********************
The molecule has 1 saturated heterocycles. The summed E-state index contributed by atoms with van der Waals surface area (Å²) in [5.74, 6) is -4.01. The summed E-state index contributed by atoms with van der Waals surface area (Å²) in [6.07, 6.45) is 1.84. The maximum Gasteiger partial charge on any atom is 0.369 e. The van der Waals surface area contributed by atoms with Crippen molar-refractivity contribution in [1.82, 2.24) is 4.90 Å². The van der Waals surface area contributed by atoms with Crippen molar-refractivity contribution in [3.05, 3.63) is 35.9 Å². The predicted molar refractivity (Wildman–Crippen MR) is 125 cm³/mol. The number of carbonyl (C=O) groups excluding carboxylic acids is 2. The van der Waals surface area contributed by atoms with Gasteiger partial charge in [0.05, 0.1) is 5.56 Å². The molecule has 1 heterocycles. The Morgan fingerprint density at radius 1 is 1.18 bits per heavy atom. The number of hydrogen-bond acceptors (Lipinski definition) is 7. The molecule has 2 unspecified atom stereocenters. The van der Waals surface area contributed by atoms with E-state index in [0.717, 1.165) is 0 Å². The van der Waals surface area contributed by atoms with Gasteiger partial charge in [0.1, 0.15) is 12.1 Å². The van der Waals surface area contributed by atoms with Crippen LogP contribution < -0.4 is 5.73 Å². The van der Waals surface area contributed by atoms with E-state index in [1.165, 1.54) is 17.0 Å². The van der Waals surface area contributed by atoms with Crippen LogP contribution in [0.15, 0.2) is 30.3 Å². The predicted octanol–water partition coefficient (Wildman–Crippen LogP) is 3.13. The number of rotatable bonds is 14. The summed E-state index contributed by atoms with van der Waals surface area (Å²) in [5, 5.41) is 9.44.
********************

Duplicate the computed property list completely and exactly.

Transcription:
The molecule has 1 saturated heterocycles. The summed E-state index contributed by atoms with van der Waals surface area (Å²) in [5.74, 6) is -4.01. The summed E-state index contributed by atoms with van der Waals surface area (Å²) in [6.07, 6.45) is 1.84. The maximum Gasteiger partial charge on any atom is 0.369 e. The van der Waals surface area contributed by atoms with Crippen molar-refractivity contribution in [1.82, 2.24) is 4.90 Å². The van der Waals surface area contributed by atoms with Crippen molar-refractivity contribution in [3.05, 3.63) is 35.9 Å². The predicted molar refractivity (Wildman–Crippen MR) is 125 cm³/mol. The number of carbonyl (C=O) groups excluding carboxylic acids is 2. The van der Waals surface area contributed by atoms with Gasteiger partial charge in [0.05, 0.1) is 5.56 Å². The molecule has 1 heterocycles. The Morgan fingerprint density at radius 1 is 1.18 bits per heavy atom. The number of hydrogen-bond acceptors (Lipinski definition) is 7. The molecule has 2 unspecified atom stereocenters. The van der Waals surface area contributed by atoms with E-state index in [0.717, 1.165) is 0 Å². The van der Waals surface area contributed by atoms with Gasteiger partial charge in [0.1, 0.15) is 12.1 Å². The van der Waals surface area contributed by atoms with Crippen LogP contribution < -0.4 is 5.73 Å². The van der Waals surface area contributed by atoms with E-state index in [1.165, 1.54) is 17.0 Å². The van der Waals surface area contributed by atoms with Crippen LogP contribution in [0.15, 0.2) is 30.3 Å². The predicted octanol–water partition coefficient (Wildman–Crippen LogP) is 3.13. The number of rotatable bonds is 14. The summed E-state index contributed by atoms with van der Waals surface area (Å²) in [5, 5.41) is 9.44.